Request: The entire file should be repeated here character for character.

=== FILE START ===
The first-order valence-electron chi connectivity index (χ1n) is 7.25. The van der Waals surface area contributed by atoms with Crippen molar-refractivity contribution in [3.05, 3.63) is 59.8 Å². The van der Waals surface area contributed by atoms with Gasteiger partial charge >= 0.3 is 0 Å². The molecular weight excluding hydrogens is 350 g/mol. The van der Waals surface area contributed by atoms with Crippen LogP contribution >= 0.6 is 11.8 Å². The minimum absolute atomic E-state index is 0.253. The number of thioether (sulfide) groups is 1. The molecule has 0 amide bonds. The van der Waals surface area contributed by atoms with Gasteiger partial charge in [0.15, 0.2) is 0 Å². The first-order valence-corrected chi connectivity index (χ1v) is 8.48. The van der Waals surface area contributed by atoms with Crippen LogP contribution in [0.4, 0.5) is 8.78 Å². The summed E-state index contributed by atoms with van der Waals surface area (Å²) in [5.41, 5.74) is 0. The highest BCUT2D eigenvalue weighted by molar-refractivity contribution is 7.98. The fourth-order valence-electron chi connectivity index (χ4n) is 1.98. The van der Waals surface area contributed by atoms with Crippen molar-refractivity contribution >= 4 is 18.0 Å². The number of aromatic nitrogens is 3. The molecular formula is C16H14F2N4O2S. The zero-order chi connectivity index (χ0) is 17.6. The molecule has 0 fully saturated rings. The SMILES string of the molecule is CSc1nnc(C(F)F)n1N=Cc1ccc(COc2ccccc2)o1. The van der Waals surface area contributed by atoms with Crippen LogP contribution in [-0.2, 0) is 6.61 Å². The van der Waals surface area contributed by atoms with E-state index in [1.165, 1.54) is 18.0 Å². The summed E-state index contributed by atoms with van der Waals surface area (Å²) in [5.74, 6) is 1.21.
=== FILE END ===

The first-order valence-electron chi connectivity index (χ1n) is 7.25. The van der Waals surface area contributed by atoms with Crippen molar-refractivity contribution in [3.05, 3.63) is 59.8 Å². The van der Waals surface area contributed by atoms with Gasteiger partial charge >= 0.3 is 0 Å². The molecular weight excluding hydrogens is 350 g/mol. The van der Waals surface area contributed by atoms with Crippen LogP contribution >= 0.6 is 11.8 Å². The minimum absolute atomic E-state index is 0.253. The number of thioether (sulfide) groups is 1. The molecule has 0 amide bonds. The van der Waals surface area contributed by atoms with Gasteiger partial charge in [0.15, 0.2) is 0 Å². The first-order valence-corrected chi connectivity index (χ1v) is 8.48. The van der Waals surface area contributed by atoms with Crippen LogP contribution in [0.4, 0.5) is 8.78 Å². The summed E-state index contributed by atoms with van der Waals surface area (Å²) in [5.41, 5.74) is 0. The highest BCUT2D eigenvalue weighted by molar-refractivity contribution is 7.98. The fourth-order valence-electron chi connectivity index (χ4n) is 1.98. The van der Waals surface area contributed by atoms with Crippen molar-refractivity contribution >= 4 is 18.0 Å². The number of aromatic nitrogens is 3. The molecular formula is C16H14F2N4O2S. The zero-order chi connectivity index (χ0) is 17.6. The molecule has 0 fully saturated rings. The SMILES string of the molecule is CSc1nnc(C(F)F)n1N=Cc1ccc(COc2ccccc2)o1. The van der Waals surface area contributed by atoms with Crippen LogP contribution in [-0.2, 0) is 6.61 Å². The van der Waals surface area contributed by atoms with E-state index in [1.165, 1.54) is 18.0 Å². The summed E-state index contributed by atoms with van der Waals surface area (Å²) in [5.74, 6) is 1.21.